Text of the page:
In an interview with JAMA editor Howard Bauchner, NIAID chief Anthony Fauci said that a 30,000-person, Phase III trial for Moderna’s vaccine could start in July. The news comes a week after Moderna began a Phase II study that will enroll several hundred people.

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New safe­ty da­ta ex­pose po­ten­tial weak­ness as Pfiz­er's abroc­i­tinib takes on Dupix­ent in eczema

Last September, when Pfizer celebrated positive data from a second Phase III study of abrocitinib, many watchers applauded the efficacy but were still waiting to see whether the JAK1 inhibitor is “safe enough to be a formidable competitor to Dupixent,” the clear leader in the atopic dermatitis field. The full slate of safety data are now out and, according to one analyst, the answer is: probably not.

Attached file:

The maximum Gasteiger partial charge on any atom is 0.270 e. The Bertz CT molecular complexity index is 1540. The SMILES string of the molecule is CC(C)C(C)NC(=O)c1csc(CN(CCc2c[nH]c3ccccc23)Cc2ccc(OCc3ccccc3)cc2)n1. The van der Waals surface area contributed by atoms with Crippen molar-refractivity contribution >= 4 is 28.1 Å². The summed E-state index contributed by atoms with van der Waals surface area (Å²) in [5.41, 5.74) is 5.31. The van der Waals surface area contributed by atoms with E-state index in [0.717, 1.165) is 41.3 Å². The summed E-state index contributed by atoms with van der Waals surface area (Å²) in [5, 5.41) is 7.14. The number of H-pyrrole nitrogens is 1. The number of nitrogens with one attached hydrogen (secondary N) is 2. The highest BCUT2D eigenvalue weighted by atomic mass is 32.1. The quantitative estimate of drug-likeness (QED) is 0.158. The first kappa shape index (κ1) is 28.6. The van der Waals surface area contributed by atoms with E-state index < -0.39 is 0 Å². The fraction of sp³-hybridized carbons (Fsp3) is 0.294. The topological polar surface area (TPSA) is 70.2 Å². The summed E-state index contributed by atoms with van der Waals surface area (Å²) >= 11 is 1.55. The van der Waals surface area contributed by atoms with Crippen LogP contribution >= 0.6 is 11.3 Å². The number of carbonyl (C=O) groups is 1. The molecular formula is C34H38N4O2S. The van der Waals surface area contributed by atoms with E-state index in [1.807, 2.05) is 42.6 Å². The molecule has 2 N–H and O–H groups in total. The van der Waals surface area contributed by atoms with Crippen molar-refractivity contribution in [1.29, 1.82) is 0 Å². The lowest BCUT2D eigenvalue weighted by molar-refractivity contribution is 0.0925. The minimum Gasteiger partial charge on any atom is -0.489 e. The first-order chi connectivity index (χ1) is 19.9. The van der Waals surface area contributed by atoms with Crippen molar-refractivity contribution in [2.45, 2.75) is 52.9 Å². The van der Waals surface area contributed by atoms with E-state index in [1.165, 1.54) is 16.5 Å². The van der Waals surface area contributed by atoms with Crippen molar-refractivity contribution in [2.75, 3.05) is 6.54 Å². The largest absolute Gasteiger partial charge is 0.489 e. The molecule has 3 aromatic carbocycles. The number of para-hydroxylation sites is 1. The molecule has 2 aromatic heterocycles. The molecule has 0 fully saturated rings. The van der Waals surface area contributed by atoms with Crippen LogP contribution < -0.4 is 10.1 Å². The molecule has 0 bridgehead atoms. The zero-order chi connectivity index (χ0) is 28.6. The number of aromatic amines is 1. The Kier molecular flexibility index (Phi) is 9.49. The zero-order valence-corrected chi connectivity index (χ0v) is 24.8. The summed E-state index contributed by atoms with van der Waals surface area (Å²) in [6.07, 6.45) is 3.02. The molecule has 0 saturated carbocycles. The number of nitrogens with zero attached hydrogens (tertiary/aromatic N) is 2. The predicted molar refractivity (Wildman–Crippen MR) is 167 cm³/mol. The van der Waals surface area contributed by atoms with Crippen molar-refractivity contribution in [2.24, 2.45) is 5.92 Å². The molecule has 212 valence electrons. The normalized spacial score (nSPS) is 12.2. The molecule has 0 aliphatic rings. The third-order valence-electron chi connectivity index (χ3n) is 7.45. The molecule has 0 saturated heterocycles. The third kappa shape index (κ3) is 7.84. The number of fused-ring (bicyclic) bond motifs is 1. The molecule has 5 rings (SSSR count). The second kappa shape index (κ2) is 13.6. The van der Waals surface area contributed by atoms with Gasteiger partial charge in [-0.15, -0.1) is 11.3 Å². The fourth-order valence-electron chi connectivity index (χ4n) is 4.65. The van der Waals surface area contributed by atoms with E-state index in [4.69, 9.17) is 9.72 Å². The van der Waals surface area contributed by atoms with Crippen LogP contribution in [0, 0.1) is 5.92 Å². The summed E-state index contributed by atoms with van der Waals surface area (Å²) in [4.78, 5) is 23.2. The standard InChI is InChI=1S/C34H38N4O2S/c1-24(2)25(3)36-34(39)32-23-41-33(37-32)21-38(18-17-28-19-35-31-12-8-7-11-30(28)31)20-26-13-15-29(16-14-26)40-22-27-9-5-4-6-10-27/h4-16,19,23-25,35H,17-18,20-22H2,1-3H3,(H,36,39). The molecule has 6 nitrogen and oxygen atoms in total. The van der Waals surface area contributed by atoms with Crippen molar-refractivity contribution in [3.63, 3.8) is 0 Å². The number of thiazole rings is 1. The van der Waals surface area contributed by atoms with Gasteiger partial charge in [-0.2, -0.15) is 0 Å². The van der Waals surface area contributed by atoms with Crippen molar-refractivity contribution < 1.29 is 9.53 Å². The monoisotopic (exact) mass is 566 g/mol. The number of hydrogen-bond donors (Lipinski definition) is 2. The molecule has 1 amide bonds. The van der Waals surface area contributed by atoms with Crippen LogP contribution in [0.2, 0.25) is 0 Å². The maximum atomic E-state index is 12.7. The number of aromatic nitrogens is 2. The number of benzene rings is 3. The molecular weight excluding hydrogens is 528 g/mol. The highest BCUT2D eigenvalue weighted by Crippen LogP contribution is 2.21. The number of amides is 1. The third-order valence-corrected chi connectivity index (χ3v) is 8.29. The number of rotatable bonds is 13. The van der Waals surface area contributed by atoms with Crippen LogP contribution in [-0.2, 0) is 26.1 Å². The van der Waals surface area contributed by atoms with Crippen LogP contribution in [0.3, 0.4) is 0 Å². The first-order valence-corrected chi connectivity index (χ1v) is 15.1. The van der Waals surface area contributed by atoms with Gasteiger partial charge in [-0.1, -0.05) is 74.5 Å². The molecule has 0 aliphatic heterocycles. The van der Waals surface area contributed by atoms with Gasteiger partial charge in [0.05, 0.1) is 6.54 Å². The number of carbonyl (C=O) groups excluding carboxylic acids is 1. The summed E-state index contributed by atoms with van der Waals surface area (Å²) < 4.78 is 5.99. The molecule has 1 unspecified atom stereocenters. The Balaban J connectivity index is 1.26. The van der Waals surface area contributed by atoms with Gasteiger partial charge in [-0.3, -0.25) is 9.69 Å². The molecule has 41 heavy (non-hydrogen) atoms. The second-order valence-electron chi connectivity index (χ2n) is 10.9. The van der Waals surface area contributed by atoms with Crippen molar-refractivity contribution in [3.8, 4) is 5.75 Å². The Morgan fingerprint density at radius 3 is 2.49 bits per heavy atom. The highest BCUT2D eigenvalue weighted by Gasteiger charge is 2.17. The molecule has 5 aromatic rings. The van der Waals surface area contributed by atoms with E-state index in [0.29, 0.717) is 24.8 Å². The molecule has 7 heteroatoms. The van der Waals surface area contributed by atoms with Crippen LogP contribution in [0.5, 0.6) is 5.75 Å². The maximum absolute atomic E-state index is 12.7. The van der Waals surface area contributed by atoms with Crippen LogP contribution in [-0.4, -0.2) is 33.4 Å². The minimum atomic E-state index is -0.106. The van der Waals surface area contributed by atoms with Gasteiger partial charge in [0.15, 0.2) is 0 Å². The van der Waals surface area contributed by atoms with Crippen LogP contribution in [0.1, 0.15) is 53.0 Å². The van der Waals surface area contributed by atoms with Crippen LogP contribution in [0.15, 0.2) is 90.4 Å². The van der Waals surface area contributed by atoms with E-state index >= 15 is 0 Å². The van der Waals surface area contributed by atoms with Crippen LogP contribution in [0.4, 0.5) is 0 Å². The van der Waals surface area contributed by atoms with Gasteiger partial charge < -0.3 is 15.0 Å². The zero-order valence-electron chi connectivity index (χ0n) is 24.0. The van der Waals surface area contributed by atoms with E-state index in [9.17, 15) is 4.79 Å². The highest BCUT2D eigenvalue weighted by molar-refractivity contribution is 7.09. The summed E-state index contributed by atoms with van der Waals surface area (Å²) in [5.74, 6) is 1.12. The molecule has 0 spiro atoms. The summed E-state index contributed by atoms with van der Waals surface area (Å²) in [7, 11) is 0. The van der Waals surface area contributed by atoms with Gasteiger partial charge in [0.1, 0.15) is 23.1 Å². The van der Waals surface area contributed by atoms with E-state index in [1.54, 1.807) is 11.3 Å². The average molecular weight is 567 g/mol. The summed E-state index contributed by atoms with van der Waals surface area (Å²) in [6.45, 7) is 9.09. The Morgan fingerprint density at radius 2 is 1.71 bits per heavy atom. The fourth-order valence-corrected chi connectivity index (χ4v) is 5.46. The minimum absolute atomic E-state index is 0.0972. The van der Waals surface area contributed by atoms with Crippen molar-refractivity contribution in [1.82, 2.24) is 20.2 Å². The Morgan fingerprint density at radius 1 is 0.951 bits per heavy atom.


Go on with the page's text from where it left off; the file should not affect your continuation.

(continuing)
José Basel­ga finds promise in new class of RNA-mod­i­fy­ing can­cer tar­gets, lock­ing in 3 pre­clin­i­cal pro­grams with $55M

Having dived early into some of the RNA breakthroughs of the last decades — betting on Moderna’s mRNA tech and teaming up with Silence on the siRNA front — AstraZeneca is jumping into a new arena: going after proteins that modify RNA.

Their partner of choice is Accent Therapeutics, which is receiving $55 million in upfront payment to steer a selected preclinical program through to the end of Phase I. After AstraZeneca takes over, the Lexington, MA-based startup has the option to co-develop and co-commercialize in the US — and collect up to $1.1 billion in milestones in the long run. The deal also covers two other potential drug candidates.